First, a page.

Dr. A and my PA, Mary, entered my exam room. My parents were with me. They are my "good luck" charms. They've been with me every single step of this Myeloma Journey and I needed them on this day, too. They were, thank God!

...And then I got the news. Stringent Complete Remission. A REMARKABLE and unexpectedly fabulous response. I was so relieved. My mom was crying. My dad was tearing up. Happy dance! I still say this with TREMENDOUS caution because myeloma is one sneaky disease. I have great respect of how terribly smart and wiley those cancer cells are. But for now, I celebrate. I take this journey one step at a time, one day at a time.

What's in my future? Weekly Velcade injections, weekly evil Dexamethasone, and acyclovir so I don't get shingles. Every three months we'll do myeloma markers and monitor me very closely. And pray. Lots of praying, eating well, exercising, having FUN, and controlling anxiety. And guess what? My hair is growing back (in a few more weeks, I'll have Barack Obama hair!). My eyelashes are back (they're still short but I have some!!!), my eyebrows have stopped thinning out (I thought for sure I'd lose them all but I didn't, yay!), and I went for a walk/run yesterday and it didn't feel horrible! The healing process is actually amazing, beautiful and filled with hope. Please, Lord, let this continue for a very long time. Let me be strong and resilient. Help me WIN and thrive and be grateful Every Single Day.

And here is my Divorced Moms column. How do I manage tremendous anxiety that life on Myeloma Road brings me (and, trust me, divorce and cancer have made me an expert on this topic)? Read here...

Breathe & Be Calm. 10 Ways To Combat Anxiety
by Lizzy Smith                    
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February 25, 2016
635344815452432593Fotolia_62516798_XS.jpgBefore my cancer diagnosis in January 2012, I had experienced just two anxiety attacks in my entire 44 years of life. One was sitting in horrific traffic in Yekaterinburg, Russia on my way to see a judge about adopting my daughter. The other was right before moving out of my condo to get married. Both attacks were truly frightening-- I would double over, unable to breathe, my heart pounding, palms sweating, wanting to die. But in general, I was able to handle tremendous amounts of stress really well, juggling all kinds of tasks without really dropping anything. I was pretty amazing, I thought. 
And then life threw me quite the curveball: multiple myeloma. And then life threw me a few more curveballs, one after the next. Calling the police to have my then-husband, who was drunk and screaming at me, removed from our home. Filing for a legal separation. Quitting my job. Moving two states away with my children and our cat and into my parents' basement. Major chemo and treatment. And a horrific divorce during which my husband called me every awful name he could find in the dictionary. Bam! Bam! Bam! Anxiety was my new "favorite" emotion. I had terrible insomnia. I was afraid to sleep without the TV on. I dreaded text messages (it was usually another awful accusation from my ex). I would stand in line at Costco and break out into a sweat for no reason, heart pounding.
Time has made coping with bouts of anxiety a bit easier simply because I recognize them for what they are. And most of the time, simple techniques help calm me tremendously. Here are my go-to stress busters:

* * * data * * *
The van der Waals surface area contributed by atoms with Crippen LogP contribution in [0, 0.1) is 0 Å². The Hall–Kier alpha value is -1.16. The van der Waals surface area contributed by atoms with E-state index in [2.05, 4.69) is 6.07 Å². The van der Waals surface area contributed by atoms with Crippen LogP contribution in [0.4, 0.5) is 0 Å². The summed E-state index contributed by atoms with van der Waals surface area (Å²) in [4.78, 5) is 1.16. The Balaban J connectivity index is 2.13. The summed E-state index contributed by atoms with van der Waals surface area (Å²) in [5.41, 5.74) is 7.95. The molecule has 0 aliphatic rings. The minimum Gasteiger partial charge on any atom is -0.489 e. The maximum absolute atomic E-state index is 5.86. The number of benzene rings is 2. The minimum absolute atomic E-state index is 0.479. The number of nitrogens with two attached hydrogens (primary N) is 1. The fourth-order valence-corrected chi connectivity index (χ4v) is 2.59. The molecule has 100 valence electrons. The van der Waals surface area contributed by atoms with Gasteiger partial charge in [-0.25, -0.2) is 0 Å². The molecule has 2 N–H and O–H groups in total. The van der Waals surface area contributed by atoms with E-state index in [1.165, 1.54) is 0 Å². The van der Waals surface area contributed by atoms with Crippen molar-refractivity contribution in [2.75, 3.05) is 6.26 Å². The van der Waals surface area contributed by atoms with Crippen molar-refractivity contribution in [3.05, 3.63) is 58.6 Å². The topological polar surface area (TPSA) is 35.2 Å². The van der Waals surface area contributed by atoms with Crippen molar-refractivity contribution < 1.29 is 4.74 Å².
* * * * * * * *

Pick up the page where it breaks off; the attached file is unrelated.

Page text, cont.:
1. Exercising: During exercise endorphins are released, which is a natural mood enhancer. I enjoy walking, hiking, skiing and yoga most but just about anything that increases my heart rate helps. (Honestly, few things make me happier than Bikram yoga. During a session, I learn to breathe and get time to meditate. It is a slice of peace and heaven. So calming.)
  2. Eating Right: There is something incredibly empowering by treating my body right. I may not be able to control cancer or relationships, but I can control what I put in my mouth. I try cutting down on anything processed and gorge on fresh fruits and veggies, wild fish, and whole grains. I have discovered new ingredients that I didn't even know existed. Cooking is also incredibly calming to me. The smells and tastes are great distractions and my body simply feels better when I give it nutritionally dense, delicious food. And when my body feels better, so does my brain.
  3. Drinking a lot (and I'm not talking alcohol!): I feel horrible when I'm dehydrated. Water with fresh lemon is my favorite beverage. So is coffee, though too much caffeine is a huge no-no for treating anxiety. Still, the smell of coffee brings me huge joy so this is something that I rarely deprive myself of.

Keep reading...

Sunday, February 21, 2016

A classic tale of what NOT to do once you split from your wife

My latest via Divorced Moms. My ex gave me so much writing material that I feel I should send him a thank you note. (Not really) Anyway, marriage can be amazing or it can be Hell. In my case, marriage to my ex was hell.

6 Stupid Things My Ex Did After We Split
by Lizzy Smith                    
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February 21, 2016
635372692743065457Fotolia_59449312_XS.jpgMy ex husband, Rob the Great (Alcoholic) is quite a stupid man. He portrays himself as brilliant, smart, honest, kind, and soft-spoken when you first meet him. But after time, his complete stupidity comes out. You see, anyone can pretend to be any kind of person for a time. But sooner or later, the real "you" comes out and, in Rob's case, it's not pretty. The REAL Rob the Great is an alcoholic, liar, screaming, abusive bully who is really quite stupid. He was stupid during our marriage and he was really stupid once we split. His mistakes made our divorce go in my direction. I won literally everything I wanted (and was entitled to) because he behaved so stupidly. And, ladies, if you are in the midst of a divorce (or a court battle), you can learn from his mistakes.